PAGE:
The American Hospital Association (AHA) recently highlighted the role that insurance companies have played in physician practice acquisition in a fact sheet, Examining the Real Factors Driving Physician Practice Acquisition. The AHA reports that 94% of physicians feel that it has become more challenging to operate their own practice in recent decades. As a result, doctors have come to rely on hospitals, health systems, and other organizations for relief from the high financial and administrative burdens associated with practice management. The fact sheet spotlights insurer policies as major contributors to these burdens that lead to physician burnout and drive them to seek alternative ownership for their practices. Moreover, while acquisitions of physician practices by hospitals and private equity have received a good deal of attention, acquisitions by commercial insurers are significant and warrant more scrutiny.

Meanwhile, levels of corporate and private equity investment in health services remain high in 2023. According to a PWC report, Health services: US Deals 2023 midyear outlook, health services deals are just 4% lower than last year’s as of May 15, 2023. Moreover, over half of the deals so far this year have been “megadeals” valued at $5 billion or greater.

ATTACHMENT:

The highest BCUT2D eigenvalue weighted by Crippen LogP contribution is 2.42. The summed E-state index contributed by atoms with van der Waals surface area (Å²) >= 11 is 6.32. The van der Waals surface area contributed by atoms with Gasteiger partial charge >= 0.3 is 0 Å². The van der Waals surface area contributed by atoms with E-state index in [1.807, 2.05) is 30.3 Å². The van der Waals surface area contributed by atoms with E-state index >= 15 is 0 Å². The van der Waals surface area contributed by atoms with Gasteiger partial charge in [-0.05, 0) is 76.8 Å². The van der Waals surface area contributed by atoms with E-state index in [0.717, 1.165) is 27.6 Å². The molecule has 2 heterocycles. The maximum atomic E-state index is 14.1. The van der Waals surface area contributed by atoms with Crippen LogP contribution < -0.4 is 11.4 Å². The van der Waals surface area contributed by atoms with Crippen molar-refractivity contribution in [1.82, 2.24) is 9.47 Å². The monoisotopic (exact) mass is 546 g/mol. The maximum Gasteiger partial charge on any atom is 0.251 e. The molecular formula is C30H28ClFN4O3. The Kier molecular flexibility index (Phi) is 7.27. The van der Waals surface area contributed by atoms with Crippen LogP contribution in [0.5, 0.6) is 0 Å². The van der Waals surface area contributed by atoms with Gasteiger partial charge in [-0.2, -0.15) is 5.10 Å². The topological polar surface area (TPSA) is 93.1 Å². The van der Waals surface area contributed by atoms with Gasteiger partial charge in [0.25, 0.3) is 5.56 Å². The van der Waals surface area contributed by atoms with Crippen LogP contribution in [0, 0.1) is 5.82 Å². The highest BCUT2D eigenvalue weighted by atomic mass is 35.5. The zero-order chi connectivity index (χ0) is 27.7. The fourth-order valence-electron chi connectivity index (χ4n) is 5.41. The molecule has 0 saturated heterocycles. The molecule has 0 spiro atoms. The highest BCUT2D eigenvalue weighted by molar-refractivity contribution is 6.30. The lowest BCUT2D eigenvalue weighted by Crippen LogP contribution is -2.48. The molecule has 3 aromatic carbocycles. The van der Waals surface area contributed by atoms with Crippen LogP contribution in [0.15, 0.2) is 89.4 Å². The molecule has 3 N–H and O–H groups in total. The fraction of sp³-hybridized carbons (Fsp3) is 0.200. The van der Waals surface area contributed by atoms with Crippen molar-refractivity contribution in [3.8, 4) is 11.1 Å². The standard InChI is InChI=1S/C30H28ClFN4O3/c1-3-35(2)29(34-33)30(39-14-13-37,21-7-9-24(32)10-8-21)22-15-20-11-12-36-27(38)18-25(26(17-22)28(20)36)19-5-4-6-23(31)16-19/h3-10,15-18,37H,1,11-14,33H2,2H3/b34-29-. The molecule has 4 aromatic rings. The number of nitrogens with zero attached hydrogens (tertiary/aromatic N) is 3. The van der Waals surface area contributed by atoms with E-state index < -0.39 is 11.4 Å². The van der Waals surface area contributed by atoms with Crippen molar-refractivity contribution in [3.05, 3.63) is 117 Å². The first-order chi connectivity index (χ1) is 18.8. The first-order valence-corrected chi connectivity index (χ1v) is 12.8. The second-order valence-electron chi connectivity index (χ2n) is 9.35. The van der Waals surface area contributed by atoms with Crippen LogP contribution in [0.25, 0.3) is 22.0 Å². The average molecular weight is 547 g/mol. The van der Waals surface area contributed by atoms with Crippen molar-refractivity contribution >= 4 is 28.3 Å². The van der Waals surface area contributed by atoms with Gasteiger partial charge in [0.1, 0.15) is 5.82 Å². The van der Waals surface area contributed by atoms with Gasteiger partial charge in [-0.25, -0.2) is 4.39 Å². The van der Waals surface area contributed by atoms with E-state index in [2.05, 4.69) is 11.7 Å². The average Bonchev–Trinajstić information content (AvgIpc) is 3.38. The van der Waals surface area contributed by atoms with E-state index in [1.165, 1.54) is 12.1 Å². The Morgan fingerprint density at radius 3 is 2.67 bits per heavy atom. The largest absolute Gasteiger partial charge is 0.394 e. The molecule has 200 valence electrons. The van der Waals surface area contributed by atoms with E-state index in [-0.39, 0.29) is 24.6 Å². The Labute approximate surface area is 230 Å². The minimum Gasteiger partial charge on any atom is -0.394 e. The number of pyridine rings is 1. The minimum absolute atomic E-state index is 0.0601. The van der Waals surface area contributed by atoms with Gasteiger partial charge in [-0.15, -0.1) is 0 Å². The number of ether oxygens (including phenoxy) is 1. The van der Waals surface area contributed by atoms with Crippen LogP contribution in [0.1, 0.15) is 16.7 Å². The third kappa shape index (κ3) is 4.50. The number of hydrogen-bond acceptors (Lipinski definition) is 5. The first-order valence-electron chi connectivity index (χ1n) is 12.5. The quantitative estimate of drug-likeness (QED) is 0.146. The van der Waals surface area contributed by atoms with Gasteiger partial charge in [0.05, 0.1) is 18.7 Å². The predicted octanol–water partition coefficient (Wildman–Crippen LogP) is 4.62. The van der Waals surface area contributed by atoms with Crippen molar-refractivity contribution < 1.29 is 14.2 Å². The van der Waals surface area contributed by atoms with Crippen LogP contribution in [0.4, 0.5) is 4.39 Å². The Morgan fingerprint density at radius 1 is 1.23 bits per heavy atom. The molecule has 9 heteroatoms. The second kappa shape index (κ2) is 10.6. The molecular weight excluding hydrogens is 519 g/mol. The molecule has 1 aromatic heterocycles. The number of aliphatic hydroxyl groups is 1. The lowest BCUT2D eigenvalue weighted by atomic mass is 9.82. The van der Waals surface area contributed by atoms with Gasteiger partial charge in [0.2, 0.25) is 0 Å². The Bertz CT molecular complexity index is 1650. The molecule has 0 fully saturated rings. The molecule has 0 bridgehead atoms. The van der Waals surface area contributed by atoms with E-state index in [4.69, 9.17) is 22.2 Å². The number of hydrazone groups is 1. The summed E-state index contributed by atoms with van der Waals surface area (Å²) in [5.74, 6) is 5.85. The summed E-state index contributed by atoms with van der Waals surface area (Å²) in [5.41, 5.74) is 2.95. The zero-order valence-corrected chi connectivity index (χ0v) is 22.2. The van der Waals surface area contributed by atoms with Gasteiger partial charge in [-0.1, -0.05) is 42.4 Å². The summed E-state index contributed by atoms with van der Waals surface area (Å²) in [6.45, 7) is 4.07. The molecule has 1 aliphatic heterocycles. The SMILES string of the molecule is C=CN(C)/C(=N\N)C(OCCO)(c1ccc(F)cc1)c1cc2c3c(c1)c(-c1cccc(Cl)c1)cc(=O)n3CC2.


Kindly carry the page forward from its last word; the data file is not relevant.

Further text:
Relatedly, Allan M. Joseph, Billie S. Davis, and Jeremy M. Kahn published a research letter Association Between Hospital Consolidation and Loss of Pediatric Inpatient Services in JAMA Pediatrics. Their research suggests that hospital consolidation is significantly associated with a reduction of inpatient pediatric services at four years after a merger or acquisition. The authors urge policymakers to consider this loss when reviewing hospital deals and indicated that their research is a jumping off point for continued investigation in this area.


Healthcare Costs and Affordability 

Michael Karpman, Dulce Gonzalez, and Stephen Zuckerman published a brief with the Health Policy Center at Robert Wood Johnson Foundation: Health Care Affordability Improved Between 2019 and 2022 Under Pandemic Health Coverage Policies. The report examines changes in healthcare affordability between 2019 and 2022, including changes to disparities by race and income. One key finding from the data is that fewer adults reported forgoing treatment due to cost and issues with paying family medical bills. The analysis credits temporary policies put in place at the outset of the pandemic, such as Medicaid’s continuous coverage requirement and the expansion of premium tax credits, for this improvement. Notably, such policies have expired or will expire, raising concerns about the durability of this progress.

More recent data shows that healthcare costs have indeed increased in 2023. Milliman, Inc., a consulting and actuarial firm, measures healthcare costs for people on employer-sponsored PPOs in their Milliman Medical Index (MMI) and recently released their 2023 MMI. According to Milliman’s analysis, healthcare costs increased 5.6% this year and have increased annually by 4.8% since 2021. This level of increase indicates a return to pre-pandemic trends, which saw a consistent increase in the cost of care each year. The report explains how inflation, supply chain issues, and labor shortages in health care have contributed to the shift.


That concludes this month’s Roundup. If you find articles or reports that you think should be included in the monthly Roundup, please send them our way.